At first I carried the scissors in a pocket, then more safely in a fanny pack, and then in the basket itself because reaching around and unzipping the pack was cumbersome. But I lost them from the basket within a few minutes, and only their bright-pink handles allowed me to locate it in the forest floor. They're useful also for when I leave them in the planter, distracted by a swallowtail butterfly or the propane truck or some such.

Remember idiot mittens that were strung together? Well, this red ribbon is an idiot solution to lost scissors. I’d hate to lose even these cheap scissors because I want to use what I have.

Monday, August 18, 2014

Unrest in the City

I have no opinion on the unrest in Ferguson, Missouri (a St. Louis suburb 30 miles from here) because facts are so few, and the facts available seem untrustworthy, doctored, spun, denounced as false, released at odd times--it's like a bad TV show. The photos and footage are the most sensational the media can muster. Young men die at the hands of police quite often. Police too die at the hands of young men. What's unusual about this situation is how the media persist in stirring the pot -- they are in the business of creating anxiety. Anxious people buy things.

I admit to liking the clever label "Fergustan," but won't bandy it about because reason tells me it's an exaggeration and inflammatory, and cleverness is no substitute for brains and reason.

My feelings?  What good are feelings? This whole situation exists because feelings now trump facts.

A Companionable Spider

All summer I welcome daddy-long-legs into the bathroom; they arrive even without a welcome, so why not. This orange-brown one, my companion for several days now, first hung out in the plastic container I keep combs and hair products in; then it spent an evening on the sink’s edge, and leg by leg it poled away when I came in to brush my teeth. Here it’s enjoying a bath towel. It seems to like exploring the variety of bathroom surfaces and landscapes—like a European tour, except for spiders. I carefully dried my hands on this towel’s edge so it could keep its footing. It’s so companionable now that it doesn’t flee. What does it think of the giant being who enters and brightens the bathroom (a room with no windows) at intervals, steams it to a comfortable humidity, and leaves it in peace?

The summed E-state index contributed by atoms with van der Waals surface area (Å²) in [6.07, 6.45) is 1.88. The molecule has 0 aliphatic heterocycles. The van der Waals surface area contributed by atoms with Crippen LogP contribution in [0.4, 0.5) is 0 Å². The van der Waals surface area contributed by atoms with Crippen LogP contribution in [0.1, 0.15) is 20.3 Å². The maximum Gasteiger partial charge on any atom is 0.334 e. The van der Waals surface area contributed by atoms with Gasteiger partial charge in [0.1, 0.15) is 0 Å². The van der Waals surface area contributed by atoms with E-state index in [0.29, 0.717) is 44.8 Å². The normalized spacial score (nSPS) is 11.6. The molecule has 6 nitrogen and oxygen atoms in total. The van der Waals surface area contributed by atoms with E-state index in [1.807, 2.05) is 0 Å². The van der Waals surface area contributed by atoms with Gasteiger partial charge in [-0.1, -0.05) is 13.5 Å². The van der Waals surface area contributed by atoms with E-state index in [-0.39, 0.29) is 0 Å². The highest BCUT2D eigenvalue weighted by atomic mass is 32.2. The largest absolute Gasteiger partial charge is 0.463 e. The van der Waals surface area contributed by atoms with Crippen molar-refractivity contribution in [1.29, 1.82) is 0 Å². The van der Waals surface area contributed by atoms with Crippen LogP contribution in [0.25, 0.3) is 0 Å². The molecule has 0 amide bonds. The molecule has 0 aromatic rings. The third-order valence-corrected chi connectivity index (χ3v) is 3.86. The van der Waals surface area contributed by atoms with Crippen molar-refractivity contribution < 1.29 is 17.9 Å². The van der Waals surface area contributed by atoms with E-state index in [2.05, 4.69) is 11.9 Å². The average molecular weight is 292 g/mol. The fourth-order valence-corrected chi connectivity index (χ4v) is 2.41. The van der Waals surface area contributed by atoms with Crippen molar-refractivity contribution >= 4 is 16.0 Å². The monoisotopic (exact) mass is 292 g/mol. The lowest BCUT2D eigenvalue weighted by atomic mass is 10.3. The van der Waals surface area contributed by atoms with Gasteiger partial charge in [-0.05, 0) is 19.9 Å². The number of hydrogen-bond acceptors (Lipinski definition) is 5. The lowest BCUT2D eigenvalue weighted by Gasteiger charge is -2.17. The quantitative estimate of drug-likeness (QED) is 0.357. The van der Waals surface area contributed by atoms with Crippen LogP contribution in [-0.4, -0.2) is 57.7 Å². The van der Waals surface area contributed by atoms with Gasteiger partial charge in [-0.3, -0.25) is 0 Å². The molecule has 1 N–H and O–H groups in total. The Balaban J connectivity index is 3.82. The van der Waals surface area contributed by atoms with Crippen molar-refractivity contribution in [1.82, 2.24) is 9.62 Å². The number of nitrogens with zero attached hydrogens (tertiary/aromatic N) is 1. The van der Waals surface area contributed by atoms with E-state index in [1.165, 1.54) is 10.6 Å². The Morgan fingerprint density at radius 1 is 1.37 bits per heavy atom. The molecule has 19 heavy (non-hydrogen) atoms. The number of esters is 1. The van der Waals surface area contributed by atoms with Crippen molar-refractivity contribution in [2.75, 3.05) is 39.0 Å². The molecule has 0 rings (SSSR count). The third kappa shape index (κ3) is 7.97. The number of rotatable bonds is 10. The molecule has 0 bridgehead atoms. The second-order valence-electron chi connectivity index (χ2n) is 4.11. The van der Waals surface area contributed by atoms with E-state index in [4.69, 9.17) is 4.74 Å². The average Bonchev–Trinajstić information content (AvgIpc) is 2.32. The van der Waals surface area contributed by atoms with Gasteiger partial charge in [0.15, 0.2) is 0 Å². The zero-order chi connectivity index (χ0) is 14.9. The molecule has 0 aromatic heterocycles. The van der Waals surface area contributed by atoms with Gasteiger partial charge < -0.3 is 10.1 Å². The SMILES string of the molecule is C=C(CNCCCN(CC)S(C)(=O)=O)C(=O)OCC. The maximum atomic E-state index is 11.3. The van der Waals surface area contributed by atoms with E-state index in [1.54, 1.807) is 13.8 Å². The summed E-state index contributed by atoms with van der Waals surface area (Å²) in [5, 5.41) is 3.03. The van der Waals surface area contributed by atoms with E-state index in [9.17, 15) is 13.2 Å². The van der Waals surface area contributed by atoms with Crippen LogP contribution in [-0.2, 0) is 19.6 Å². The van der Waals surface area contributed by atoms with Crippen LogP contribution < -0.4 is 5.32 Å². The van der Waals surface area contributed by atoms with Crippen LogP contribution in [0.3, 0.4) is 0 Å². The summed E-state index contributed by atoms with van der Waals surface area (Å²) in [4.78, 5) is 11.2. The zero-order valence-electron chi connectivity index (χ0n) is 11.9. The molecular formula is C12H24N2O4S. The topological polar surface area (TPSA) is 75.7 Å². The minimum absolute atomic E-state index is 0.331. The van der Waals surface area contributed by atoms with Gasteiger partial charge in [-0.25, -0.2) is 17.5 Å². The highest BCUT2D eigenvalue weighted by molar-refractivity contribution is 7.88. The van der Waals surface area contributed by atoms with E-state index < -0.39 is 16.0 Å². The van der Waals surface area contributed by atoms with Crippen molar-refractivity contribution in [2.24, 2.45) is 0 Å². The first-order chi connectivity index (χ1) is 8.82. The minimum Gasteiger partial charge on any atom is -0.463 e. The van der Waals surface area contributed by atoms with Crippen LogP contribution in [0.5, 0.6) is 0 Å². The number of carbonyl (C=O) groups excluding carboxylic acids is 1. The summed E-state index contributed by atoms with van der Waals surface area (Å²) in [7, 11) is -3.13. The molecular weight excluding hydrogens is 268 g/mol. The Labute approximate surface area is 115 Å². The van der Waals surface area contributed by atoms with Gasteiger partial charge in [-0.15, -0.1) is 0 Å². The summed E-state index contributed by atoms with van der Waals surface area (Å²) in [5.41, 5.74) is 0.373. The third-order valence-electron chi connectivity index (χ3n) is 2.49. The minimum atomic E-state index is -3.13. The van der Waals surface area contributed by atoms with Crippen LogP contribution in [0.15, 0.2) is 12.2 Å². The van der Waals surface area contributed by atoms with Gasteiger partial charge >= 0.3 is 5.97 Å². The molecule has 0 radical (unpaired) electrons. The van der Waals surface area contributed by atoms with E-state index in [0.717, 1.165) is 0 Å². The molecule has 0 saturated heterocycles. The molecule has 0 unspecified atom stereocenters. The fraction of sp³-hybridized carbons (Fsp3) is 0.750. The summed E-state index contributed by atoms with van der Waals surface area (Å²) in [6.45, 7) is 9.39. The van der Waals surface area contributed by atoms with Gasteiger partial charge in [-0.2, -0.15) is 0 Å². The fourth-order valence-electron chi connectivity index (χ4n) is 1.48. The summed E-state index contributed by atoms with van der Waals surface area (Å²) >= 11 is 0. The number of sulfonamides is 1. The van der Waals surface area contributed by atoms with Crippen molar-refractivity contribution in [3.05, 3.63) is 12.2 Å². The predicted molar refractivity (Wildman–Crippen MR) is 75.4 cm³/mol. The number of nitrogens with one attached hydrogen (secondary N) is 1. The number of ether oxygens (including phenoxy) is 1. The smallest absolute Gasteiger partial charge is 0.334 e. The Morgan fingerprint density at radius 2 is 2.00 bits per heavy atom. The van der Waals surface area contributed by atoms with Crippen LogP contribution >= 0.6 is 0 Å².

I hear many folks bemoaning the end of summer, but summer lasts until my summer companions are gone.

Tuesday, August 5, 2014

Extend Your Router's Range with Cardboard and Foil

This cheap fast DIY idea I saw online. Here's proof that it works:

Here's how:

1. Find a piece of cardboard in the right size and shape to cradle your router on 3 sides.
2. Cover the cardboard with aluminum foil.
3. Set the router down in the  foil-covered cardboard, antennae outward, of course.

The Divine Cabin receives only satellite Internet (there's no cable out here!) for two computers and the phone.The farther from the router, the worse the signal: in the living room, 3 bars and wavering, the bedroom 2 bars or 1. Now I get 4 solid bars in the living room and a solid 2 or sometimes 3 in the bedroom.

Instead of foil-covered cardboard, my other options for boosting my signal were: 1) Buy 50 feet of Cat5e or Cat6 Ethernet cable, drill and thread it through 2 log walls to attach it to the computer. 2) Buy a $70 signal booster, hard to program and slows the download by half, and might not even work. 3) Extend the current double-barreled satellite cable but accept that it might lose speed or get noisy at the splice, and I'd need to hire a geek to do it correctly.

It's not pretty, but it was made in America:

Monday, August 4, 2014

Off My Feed

I felt unwell, too tired to eat, so on the first day of the annual ethnic food fest I lay on my living-room floor looking up symptoms on my phone, diagnosing "adrenal insufficiency," and was too tired to drive to the food fest and not hungry. The second day was the festival's final day and either I went and got the food I grew up with and would normally walk ten miles for, or would have to wait until next year.
So I went, waited in line, listened to accordion music, and watched the hall full of people dine and revel. I got a plate but had no appetite, so had it packed to go and here you see it, brought home, along with an extra box of cookies and a pair of four-cheese pastries purchased to tempt myself.  Normally I'd eat everything here plus seconds. I had a few bites and put the rest away.